Bag It Up, Grandpa
Senior Citizens Are Having More Sex Than Ever, and Getting More Diseases
Dave Cummings, 72, is a porn star, a swinger, and a dude who knows what to eat when you want a "more voluminous, thicker, whiter ejaculate."
You probably don’t like to think about your parents having sex, let alone your grandparents—imagine all that dry, wrinkled flesh being massaged and squished together—but rest assured, old people are going at it. They’re not just “making love” in the subdued fashion of married couples either, they are fucking, doin’ it raw dog, even swinging. Some senior citizens get as much action as teenagers, and like teenagers, they’re vulnerable to sexually transmitted diseases.
The idea that people lose interest in sex as they age is more or less a myth. According to some estimates, 70 percent of men and 35 percent of women over 70 are sexually active. (That gap might have something to do with women generally outliving men—it’s harder for single older ladies to find sex partners.) About 43 percent of seniors say their sex drive decreases with age, but the the notion that all old people inevitably lose their earthly appetites is simply untrue. Many of the elderly deal with physical problems that make sex complicated—in plain English, it’s often difficult for them to get hard or wet—but thanks in part to multi-billion dollar erectile dysfunction medication industry, those obstacles have largely disappeared. And this generation of seniors probably have fewer psychological hang-ups when it comes to sex. These are the Baby Boomers, after all, the folks who grew up with free love and the pill.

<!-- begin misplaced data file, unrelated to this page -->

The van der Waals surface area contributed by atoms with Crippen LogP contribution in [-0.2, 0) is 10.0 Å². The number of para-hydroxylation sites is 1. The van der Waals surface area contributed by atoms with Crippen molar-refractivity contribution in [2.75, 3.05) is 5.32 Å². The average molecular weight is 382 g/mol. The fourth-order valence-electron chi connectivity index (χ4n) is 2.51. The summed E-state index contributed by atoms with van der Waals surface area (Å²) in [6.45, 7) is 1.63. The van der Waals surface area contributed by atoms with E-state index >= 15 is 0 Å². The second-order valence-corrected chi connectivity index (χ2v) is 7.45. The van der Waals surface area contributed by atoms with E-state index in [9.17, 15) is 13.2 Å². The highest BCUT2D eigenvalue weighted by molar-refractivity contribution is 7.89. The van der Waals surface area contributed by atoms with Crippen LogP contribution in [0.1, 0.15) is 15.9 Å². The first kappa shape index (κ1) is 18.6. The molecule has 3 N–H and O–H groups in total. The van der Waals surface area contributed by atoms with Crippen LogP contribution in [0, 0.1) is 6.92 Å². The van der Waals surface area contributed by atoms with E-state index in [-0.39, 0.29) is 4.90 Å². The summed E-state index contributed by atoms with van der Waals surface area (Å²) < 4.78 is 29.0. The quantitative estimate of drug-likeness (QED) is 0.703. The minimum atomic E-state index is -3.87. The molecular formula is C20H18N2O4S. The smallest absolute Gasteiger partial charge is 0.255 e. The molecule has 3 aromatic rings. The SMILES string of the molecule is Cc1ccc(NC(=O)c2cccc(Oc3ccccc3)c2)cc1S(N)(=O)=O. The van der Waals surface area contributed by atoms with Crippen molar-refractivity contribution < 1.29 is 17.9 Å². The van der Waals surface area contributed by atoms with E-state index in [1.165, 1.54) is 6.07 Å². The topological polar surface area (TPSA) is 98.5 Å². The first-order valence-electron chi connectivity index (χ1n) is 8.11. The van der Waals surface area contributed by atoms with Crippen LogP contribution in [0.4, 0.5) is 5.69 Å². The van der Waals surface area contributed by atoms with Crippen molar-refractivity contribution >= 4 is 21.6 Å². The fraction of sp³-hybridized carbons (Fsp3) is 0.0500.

Sounds great, right?